The Non Fiction Challenge – Just Kids – Patti Smith

2016 Nonfiction Challenge

Genre: Autobiography / Memoir

Narrative Style: First personUnknown

Rating: 4/5

Published: 2010

Format: Paperback

Reading Challenges: The Non Fiction Challenge

Synopsis: Patti tells of her relationship with the artist Robert Mapplethorpe and their time in New York in the late sixties and early seventies, just before both of them became famous. 

It is apt that I discovered Patti Smith and Robert Mapplethorpe together and to me they have always come as a pair. In 1992, my then boyfriend bought a copy of Horses (On vinyl, of course. That’s the sort of students we were.) and we rushed home to listen to it. The music blew me away. I had never heard anything like it. But I was also really taken with the photo of Patti on the front (taken by Mapplethorpe) which seemed to encapsulate something of the music. Patti was all PattiSmithHorsesmasculine elegance, a look I was trying – with less success – to pull of myself. (This was a time when I thought I was Jim Morrison and wandered around in outsize men’s shirts and leather trousers.) I quickly discovered it was by Robert and was soon as fascinated by his photography as I was by Patti’s music.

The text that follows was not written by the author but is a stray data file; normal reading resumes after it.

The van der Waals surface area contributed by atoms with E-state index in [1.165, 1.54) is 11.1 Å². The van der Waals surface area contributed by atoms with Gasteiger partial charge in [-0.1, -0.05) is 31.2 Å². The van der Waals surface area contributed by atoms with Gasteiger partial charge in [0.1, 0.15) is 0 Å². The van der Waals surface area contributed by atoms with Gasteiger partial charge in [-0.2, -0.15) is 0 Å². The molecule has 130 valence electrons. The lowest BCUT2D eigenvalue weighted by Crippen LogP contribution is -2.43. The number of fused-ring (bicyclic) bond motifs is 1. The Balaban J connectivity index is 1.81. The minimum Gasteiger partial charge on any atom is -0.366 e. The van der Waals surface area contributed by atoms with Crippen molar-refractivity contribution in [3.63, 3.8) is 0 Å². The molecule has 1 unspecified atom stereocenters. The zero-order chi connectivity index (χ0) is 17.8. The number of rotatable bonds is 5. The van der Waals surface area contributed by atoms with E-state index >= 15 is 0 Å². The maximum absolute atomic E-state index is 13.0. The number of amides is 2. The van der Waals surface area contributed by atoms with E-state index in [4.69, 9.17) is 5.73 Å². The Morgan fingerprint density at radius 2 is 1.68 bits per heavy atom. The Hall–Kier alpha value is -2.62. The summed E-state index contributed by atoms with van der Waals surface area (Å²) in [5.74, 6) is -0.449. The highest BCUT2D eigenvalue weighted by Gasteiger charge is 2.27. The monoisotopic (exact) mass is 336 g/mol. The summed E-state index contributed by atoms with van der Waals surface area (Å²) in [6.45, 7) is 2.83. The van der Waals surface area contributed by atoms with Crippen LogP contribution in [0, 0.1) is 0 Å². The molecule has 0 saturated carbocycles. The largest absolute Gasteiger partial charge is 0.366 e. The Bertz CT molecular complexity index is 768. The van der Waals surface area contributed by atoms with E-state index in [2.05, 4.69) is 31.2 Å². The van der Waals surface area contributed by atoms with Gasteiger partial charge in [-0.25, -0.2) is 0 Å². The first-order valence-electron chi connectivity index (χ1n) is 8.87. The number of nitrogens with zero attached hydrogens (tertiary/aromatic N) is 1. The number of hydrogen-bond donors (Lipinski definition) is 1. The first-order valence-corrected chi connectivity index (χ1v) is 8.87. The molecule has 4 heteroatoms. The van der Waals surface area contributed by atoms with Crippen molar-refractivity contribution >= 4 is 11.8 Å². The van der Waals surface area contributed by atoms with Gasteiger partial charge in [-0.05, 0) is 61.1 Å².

I knew a little of their relationship already, having read a biography of Patti Smith some years ago but it was interesting to hear it from the horse’s mouth, as it were. It isn’t just the relationship between Patti and Robert that is so interesting but also her description of the times which saw them mixing with Warhol and the members of The Factory and staying at the Chelsea Hotel to name but two things.

Of course, the whole thing is tinged with sadness. At the end, Patti says that Robert asked her to write the story of them and it had taken her until then to be strong enough to do it. (He died in 1989 and this was published in 2010) Her longing for Robert to still be alive is in every word of this and it seems apparent that she misses him still. When I was approaching the end, I found myself preparing for the horror of his death. My relationship with his work has always been tinged with sadness as by the time I discovered him, he was already dead and I was sad to think there would never be any new work from this amazing artist. It was an emotional end and not at all easy to read. You get a real sense of how difficult it must have been for Patti to carry on afterwards.

 

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